Roberta L. Weisinger, Administratrix, Etc., Plaintiff, Appellant, v. Rockwell Manufacturing Company et al., Defendants, Appellees, 377 F.2d 37 (1st Cir. 1967)Annotate this Case
Decided May 3, 1967
Robert W. Cornell, Boston, Mass., for appellant.
William J. McCluskey, Boston, Mass., for Rockwell Mfg. Co., appellee.
Daniel A. Lynch, Boston, Mass., with whom Paul F. Degnan, Boston, Mass., was on brief, for Worcester Gas Light Co., appellee.
Before ALDRICH, Chief Judge, McENTEE and COFFIN, Circuit Judges.
ALDRICH, Chief Judge.
In the early morning hours of February 5, 1965, a house occupied by a family named Sugarman, whose personal representative is the plaintiff, was partially consumed by fire and the entire family burned or suffocated. Plaintiff's suit was commenced in the Massachusetts state court and removed to the district court on the ground of diversity. The now remaining defendants are appellees Rockwell Manufacturing Company and Worcester Gas Light Company, hereinafter Rockwell and the gas company. The case was tried to a jury. At the close of the plaintiff's evidence the court directed verdicts for these defendants, and plaintiff appealed.
The house had been built the previous year. Its furnace (known in the trade as a "boiler") heated water in a multiairtube heat exchanger and was gas fired, operating at 3½ inch (of water) gas pressure. The gas came in from the main at a 50-pound pressure, and was reduced to a pressure of 7 inches by a diaphragm reduction valve known as a Reynolds regulator, manufactured by Rockwell, and then to 3½ inches by a device of another manufacturer, Honeywell, not a party. Neither defendant had furnished nor installed the furnace, but the gas company had installed the Reynolds regulator, the meter and some of the line. It was plaintiff's theory of liability that the regulator had foreign matter in it, some of which was introduced during Rockwell's initial assembly, and some attributable to the gas company; that on servicing the furnace the gas company should have discovered the fault; and that this fault led to sporadic overgassing, which caused the fire. Plaintiff objected to the exclusion of various items of evidence as well as to the directing of the verdicts.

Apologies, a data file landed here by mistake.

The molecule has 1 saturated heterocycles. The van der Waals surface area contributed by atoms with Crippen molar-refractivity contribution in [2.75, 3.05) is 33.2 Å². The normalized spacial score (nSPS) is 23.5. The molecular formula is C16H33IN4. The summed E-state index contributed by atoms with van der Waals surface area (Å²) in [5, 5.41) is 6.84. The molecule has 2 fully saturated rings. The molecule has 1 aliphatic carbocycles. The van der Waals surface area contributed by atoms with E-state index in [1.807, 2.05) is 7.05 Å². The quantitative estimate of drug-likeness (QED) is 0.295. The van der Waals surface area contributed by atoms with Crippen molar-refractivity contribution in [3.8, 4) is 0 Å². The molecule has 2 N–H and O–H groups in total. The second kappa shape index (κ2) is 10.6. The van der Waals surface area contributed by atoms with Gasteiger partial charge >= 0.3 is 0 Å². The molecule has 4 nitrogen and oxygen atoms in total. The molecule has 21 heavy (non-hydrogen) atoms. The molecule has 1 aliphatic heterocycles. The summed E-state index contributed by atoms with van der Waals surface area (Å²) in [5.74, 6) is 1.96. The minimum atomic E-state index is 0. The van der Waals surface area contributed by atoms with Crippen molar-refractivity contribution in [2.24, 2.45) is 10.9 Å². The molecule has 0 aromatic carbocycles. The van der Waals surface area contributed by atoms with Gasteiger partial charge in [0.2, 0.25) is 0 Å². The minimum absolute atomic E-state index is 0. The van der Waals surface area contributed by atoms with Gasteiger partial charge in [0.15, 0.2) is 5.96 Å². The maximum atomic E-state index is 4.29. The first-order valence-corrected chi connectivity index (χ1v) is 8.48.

This is a factually complicated case. We may say at the outset that our path has been made more difficult by being continually obliged to refer back and forth between two substantial record appendices, a matter of which we complained, but apparently to no avail, in Moran Towing Corp. v. M. A. Gammino Construction Co., 1 Cir., 1966, 363 F.2d 108. In that case we did not assess the fault. In this case the fault is largely the plaintiff's, whose aversion to everything her witnesses said on cross-examination,1 and in some instances even to important parts of the direct, eventually required us, in order to obtain continuity, to read the entire original transcript.
The Sugarman home was a single family frame ranch-type house with no cellar. The furnace and some other appliances were located in an unfinished utility room. On October 6, 1964 the gas company "fired" the furnace. On November 26 a combustion odor was noted coming from the furnace. The gas was shut off, and on November 27 the furnace was cleaned by the gas company and a quantity of loose carbon removed that "obviously" indicated that "something was causing such a build-up."2 No odor from the furnace was ever noted again. Around the first of the year Sugarman's father-in-law installed outlets and electric wiring in the utility room. He was not a licensed electrician, and the wiring was not inspected. The jury could have found, however, that the work was competently done.
The fire of February 5 was a substantial one. One hundred pounds p. s. i. of water pressure was used in extinguishing it. The upstairs timbers fell into the utility room, knocking down the galvanized flue that ran from the furnace to the chimney and bending various pipes, including the one to which the regulator was affixed. The fire marshal was of the opinion that the fire started in or near the utility room, but could form no opinion as to its cause. Plaintiff conceded that there were no signs of an explosion.
Plaintiff's first complaint is that on November 27 the gas company serviceman, having discovered that some defect was producing the carbon deposit, should have done something about it. The witness testified that he did; that there was a slipped collar at the top of the furnace and that he straightened its legs and raised and fastened it with screws and that he cleaned the pilot, which was burning yellow from "building dirt" in its air passage. The pamphlet furnished with the furnace described the pilot as having no air passage. The furnace man testified that this model furnace did not have that kind of collar, and a witness who examined the collar after the fire testified that it was welded and that the welds were intact. In addition, the serviceman's work notes merely reported "cleaned boiler," and he acknowledged that any repairing should have been separately stated.